Waterfowl hunting will never be as popular as upland small game or deer hunting. That’s a shame—if there’s one thing Michigan’s Department of Natural Resources (DNR) does better than just about any agency anywhere, it’s providing excellent hunting opportunities at managed waterfowl areas. Michigan’s waterfowl areas offer the kind of hunting that sportsmen pay big bucks to join clubs for.
The DNR does it for free.
“The managed areas were really put together to provide high quality waterfowl hunts in areas that would attract and hold ducks,” said Joe Robison, a wildlife biologist who runs one of the areas (Point Mouillee, Monroe County) and helps oversee the others. “That’s what these areas were built for and that’s what we’re striving for.
“We manipulate water levels, provide balanced food sources. We have crops of corn, buckwheat, and millet, as well as good natural feed—barnyard grass, wild millet, and smartweed. You want to have a diversity of food, cover, and water, and we’ve got that.”
The DNR maintains seven managed waterfowl areas in southern Michigan—five on the east side, two on the west. The west side areas are designed largely for goose hunting. The east side areas all offer outstanding duck hunting, though several offer excellent goose hunting, too.
Area managers conduct weekly counts of birds using the refuges those are usually posted on the DNR website on Fridays. So are habitat conditions.
“We’re here to help people,” Robison said. “These are very unique places—there aren’t any many places like this anywhere. People come up from other parts of the country and are amazed at what we provide for our sportsmen and the amount of birds these areas attract and hold throughout the year.”
All of the managed areas have their own charms. Check the DNR website to see specific regulations (limits on the number of shells, maximum shot size, etc.) for each area. Hunters draw for hunting areas daily, though even the last draw can offer good hunting on the right day.
Here’s a quick rundown on all seven:
Point Mouillee is one of the largest freshwater marsh restorations in America. The actual managed hunting area at the 4,040-acre area can only accommodate 26 parties, but there’s plenty of open hunting on the surrounding marshes.
“If you don’t like your draw, there’s always somewhere to hunt here,” Robison said. “Last year hunters killed 1,090 ducks on the managed area. We get four times that many on the non-managed areas.”
Hunting at the managed areas takes place Tuesday mornings and Thursdays and Sundays, mornings and evenings.
Harsens Island (a.k.a. St. Clair Flats) is 3,600 acres on the upper end of Lake St. Clair. The managed area consists of two marsh units, lots of flooded crops, and has room for more than 80 parties.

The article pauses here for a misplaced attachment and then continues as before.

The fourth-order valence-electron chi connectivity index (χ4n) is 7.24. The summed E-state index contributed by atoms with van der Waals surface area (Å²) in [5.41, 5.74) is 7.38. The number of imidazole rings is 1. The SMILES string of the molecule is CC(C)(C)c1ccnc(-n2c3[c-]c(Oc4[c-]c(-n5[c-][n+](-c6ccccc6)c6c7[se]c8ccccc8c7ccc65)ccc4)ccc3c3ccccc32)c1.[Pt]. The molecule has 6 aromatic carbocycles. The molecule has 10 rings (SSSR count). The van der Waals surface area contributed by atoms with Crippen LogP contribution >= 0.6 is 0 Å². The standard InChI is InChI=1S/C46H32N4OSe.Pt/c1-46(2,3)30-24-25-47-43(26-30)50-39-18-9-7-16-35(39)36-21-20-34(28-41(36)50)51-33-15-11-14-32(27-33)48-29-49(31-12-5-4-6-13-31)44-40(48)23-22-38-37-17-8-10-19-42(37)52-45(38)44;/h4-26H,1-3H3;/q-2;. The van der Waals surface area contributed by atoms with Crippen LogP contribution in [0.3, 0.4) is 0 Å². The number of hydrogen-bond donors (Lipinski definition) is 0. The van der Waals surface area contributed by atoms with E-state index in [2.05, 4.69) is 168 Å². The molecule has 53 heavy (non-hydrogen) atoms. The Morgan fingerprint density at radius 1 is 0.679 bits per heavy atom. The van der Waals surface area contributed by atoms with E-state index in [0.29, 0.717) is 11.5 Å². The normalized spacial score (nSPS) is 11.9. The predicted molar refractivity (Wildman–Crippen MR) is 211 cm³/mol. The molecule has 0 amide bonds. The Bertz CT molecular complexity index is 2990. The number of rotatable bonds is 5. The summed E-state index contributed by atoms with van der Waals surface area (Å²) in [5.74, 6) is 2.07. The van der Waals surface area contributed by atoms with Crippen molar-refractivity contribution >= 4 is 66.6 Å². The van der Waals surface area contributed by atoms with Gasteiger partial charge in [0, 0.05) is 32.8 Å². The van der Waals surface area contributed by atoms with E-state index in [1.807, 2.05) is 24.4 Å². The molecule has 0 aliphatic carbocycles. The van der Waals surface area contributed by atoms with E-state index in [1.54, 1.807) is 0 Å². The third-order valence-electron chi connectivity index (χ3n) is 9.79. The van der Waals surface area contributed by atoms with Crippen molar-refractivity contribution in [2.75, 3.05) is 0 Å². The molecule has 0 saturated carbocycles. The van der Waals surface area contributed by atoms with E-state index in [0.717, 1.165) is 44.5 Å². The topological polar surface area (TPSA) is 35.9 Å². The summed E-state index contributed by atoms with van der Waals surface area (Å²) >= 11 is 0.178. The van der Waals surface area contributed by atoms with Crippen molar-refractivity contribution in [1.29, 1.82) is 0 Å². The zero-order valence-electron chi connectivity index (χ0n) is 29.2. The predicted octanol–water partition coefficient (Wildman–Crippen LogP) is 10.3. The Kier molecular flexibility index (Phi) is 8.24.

Last year hunters killed 9,000 ducks and 128 geese. It’s open seven days a week with both morning and evening drawings.
Shiawassee River is a huge area (almost 10,000 acres), but much of it is forested and upland. The waterfowl area offers excellent diversity. It’s open seven days a week with both morning and evening draws. Last year hunters killed 7,120 ducks and almost 1,000 geese.
Shiawassee River adjoins the federal Shiawassee Refuge, a more than 9,800-acre area that allows some goose hunting, but no duck hunting, so it holds a lot of ducks.
Nayanquing Point may be the most accessible of all the areas. This 1,500-acre area on the west shore of Saginaw Bay, just north of Linwood, has plenty of areas that hunters can access on foot. It features 66 hunts units, is open seven days a week, mornings and afternoons.
The furthest north of the managed areas, Nayanquing is the most likely to lose days because of freezing weather. Last year hunters killed 2,644 ducks.
Fish Point is near Unionville in Tuscola County. Its 2,477 acres consist of 1,200 acres of diked wetland, 720 acres of marsh refuge, and 500 acres of crops.
Simply put, Fish Point draws more hunters than any of the others and offers plenty of walk-in opportunities, and always seems to hold ducks. Last year hunters killed almost 7,000 ducks and 352 geese.
Fennville Farm Unit
The Fennville Farm Unit of the Allegan State Game Area is one of Michigan’s most traditional goose hunting areas as it always held good numbers of migrating Mississippi Valley Population geese. Known to the locals locally as the Todd Farm (after the family that owned it before the DNR acquired it), the area yielded 1,159 geese to hunters last season.
The 4,100-acre area can accommodate more than 150 parties of up to six hunters, but rarely gets that kind of traffic. Hunts are held daily throughout the 91-day season in the Allegan County Goose Management Unit; mornings five days a week, afternoons on Tuesdays and Thursdays. Fennville Farm allows walk-in duck hunting before the goose season begins.
Muskegon County Wastewater Goose Management Unit
The Muskegon County Wastewater Goose Management Unit “is a little different from all the others managed areas,” said wildlife biologist Nick Kalejs. “We’re hunting on county-owned property, not state owned property.”
Approximately 3,500 acres divided into 52 fields are available to hunters. Hunts are held Wednesday and Sunday mornings and Sunday afternoons.
This article was produced in partnership with Pure Michigan.
Images by Bob Gwizdz